James Webb Space Telescope

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A life-sized model of the JWST was recently on display at the AAS annual meeting in Seattle, Washington. It stands two stories high and weighs several tons. Credit: Rob Gutro, NASA/GSFC.

James Webb Space Telescope (JWST) is a telescope that will be put into space. It is planned to be launched in 2019. It is a replacement for the Hubble Space Telescope which was launched in 1990.[1]

The telescope is named after James E. Webb, who was a director at NASA and created the Apollo program that put astronauts on the moon.

Instruments[change | change source]

It will have a main mirror that is 6.5 meter (21.3 feet) wide. This is 6 times larger in area than Hubble. It is so large it is made in 18 pieces that fold together during the launch, so that it can fit into a rocket. It will be looking mostly in the infrared but also some in the red part of the visible light (the pictures will be color coded so we can see them). It will be able to see things that the Hubble Space Telescope cannot. Infrared vision can be used to see heat radiation (like some kinds of night vision goggles). So the telescope itself must be kept as cool as possible. It is protected by a large sunshield, the size of a tennis court, to keep it cool and dark.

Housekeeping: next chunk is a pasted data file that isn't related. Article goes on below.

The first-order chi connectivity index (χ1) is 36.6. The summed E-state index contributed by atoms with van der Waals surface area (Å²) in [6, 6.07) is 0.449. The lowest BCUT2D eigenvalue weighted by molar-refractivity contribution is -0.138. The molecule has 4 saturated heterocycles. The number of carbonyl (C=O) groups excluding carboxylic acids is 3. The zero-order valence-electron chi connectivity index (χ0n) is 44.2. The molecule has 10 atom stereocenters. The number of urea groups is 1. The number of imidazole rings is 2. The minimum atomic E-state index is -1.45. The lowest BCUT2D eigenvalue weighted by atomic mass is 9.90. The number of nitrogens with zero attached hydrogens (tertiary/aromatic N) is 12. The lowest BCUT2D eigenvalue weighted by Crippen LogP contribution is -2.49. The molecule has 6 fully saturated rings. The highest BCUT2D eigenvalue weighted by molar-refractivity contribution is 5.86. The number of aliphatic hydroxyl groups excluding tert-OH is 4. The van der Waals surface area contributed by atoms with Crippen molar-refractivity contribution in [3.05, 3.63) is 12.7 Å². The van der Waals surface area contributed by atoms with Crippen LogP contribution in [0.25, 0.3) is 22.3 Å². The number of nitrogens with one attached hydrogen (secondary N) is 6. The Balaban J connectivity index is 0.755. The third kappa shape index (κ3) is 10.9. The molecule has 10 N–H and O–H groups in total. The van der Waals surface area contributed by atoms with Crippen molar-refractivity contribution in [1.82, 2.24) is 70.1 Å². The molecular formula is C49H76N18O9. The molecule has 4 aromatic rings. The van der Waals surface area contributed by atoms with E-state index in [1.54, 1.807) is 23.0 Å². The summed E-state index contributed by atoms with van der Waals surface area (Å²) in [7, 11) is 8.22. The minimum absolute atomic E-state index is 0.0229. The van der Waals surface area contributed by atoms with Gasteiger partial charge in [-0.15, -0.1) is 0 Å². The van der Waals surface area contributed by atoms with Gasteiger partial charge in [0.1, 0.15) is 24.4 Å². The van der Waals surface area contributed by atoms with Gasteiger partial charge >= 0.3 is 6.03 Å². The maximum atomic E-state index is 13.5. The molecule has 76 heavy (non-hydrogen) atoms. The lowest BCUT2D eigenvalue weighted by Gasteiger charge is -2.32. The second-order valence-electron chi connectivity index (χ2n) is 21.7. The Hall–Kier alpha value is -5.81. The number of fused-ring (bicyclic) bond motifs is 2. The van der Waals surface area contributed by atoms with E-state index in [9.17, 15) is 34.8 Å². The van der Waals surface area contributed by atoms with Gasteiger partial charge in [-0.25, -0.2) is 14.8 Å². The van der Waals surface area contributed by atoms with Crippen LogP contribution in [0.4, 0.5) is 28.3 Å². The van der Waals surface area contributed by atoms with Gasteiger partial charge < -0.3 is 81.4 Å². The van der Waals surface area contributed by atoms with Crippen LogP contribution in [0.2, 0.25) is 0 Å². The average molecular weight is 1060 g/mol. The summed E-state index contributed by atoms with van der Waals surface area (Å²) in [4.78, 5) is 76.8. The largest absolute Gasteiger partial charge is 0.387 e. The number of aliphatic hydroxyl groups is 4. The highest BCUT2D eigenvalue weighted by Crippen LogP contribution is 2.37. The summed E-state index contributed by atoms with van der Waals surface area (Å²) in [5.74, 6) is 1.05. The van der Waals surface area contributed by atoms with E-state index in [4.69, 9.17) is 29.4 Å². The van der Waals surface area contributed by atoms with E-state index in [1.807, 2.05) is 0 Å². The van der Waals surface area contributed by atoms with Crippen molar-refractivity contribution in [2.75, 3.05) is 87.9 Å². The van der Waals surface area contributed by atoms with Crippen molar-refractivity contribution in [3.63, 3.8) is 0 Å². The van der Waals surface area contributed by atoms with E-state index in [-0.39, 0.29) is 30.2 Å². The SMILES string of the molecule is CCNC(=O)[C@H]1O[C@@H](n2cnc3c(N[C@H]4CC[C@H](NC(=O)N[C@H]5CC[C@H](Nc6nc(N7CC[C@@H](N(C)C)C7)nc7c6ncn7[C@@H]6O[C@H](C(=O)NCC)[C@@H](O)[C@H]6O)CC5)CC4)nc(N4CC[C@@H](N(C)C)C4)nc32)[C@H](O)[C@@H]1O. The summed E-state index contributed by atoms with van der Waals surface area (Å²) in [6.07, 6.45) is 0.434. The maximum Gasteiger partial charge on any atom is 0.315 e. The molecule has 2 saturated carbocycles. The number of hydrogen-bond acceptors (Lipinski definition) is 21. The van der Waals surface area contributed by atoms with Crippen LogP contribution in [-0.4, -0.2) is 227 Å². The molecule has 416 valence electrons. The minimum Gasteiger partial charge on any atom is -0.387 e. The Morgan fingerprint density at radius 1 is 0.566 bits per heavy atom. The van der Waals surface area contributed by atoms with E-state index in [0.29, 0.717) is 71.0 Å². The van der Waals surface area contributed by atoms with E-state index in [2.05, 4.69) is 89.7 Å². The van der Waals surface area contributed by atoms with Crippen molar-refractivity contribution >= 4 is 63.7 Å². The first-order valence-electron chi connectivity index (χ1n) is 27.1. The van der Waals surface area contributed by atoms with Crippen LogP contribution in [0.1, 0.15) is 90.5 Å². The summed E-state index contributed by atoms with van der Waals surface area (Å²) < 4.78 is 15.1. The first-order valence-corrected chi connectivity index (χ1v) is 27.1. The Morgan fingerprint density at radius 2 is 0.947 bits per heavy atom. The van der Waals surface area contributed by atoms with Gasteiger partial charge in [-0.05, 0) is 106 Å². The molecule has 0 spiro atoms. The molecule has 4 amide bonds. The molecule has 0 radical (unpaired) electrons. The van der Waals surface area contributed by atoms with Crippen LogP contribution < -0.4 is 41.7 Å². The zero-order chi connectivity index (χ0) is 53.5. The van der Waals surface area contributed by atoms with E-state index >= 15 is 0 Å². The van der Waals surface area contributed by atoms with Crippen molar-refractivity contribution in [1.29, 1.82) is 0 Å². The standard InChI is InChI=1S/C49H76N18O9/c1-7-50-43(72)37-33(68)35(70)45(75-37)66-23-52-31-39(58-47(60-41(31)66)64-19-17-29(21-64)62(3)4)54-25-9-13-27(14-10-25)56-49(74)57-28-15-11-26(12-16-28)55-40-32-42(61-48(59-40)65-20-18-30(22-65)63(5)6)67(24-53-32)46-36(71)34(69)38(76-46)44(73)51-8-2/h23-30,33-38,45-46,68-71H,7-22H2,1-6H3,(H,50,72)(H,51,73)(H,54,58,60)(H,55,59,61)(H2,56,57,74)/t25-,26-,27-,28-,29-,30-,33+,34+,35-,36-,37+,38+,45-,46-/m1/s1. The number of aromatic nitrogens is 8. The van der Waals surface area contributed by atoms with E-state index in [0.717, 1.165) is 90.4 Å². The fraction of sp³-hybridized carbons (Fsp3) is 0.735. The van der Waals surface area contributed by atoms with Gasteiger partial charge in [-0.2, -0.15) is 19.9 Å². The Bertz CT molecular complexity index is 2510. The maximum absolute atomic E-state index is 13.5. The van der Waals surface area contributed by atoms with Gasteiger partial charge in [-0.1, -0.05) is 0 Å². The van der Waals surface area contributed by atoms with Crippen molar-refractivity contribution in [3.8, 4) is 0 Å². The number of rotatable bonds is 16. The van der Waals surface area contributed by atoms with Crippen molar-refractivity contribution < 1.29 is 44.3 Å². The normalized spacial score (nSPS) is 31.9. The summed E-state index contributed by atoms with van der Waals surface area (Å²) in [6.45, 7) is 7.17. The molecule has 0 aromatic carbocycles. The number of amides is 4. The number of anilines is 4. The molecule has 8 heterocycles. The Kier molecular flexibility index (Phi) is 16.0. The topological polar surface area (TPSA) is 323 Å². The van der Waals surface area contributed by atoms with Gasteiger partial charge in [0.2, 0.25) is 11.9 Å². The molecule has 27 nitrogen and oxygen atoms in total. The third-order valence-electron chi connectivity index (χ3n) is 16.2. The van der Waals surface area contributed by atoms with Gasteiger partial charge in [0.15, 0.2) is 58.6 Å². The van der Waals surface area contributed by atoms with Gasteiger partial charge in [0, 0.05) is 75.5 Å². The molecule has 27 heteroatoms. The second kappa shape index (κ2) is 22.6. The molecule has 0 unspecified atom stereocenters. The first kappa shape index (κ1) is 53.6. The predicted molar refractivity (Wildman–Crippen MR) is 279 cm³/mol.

Orbit[change | change source]

JWST orbit (not to scale)

The JWST will be in orbit far from Earth, to avoid heat radiating from the Earth and moon. This special orbit is beyond the moon, at the second Lagrange point (L2) of the Sun-Earth system, a place of stable gravity. This orbit is 1 million miles (1.5 million kilometers) from Earth, about 4 times farther away from us than the moon is.[2] This keeps it in the Earth's shadow most of the time, it doesn't actually go around the Earth, but goes around the sun at the same speed as the Earth.[3]

References[change | change source]

  1. "James Webb Space Telescope". NASA. Retrieved 14 May 2013. 
  2. "Webb Telescope mirrors: Stepping stones to the cosmos". NASA. Retrieved 6 January 2017. 
  3. "Interview on JWST". NPR. Retrieved 14 May 2013.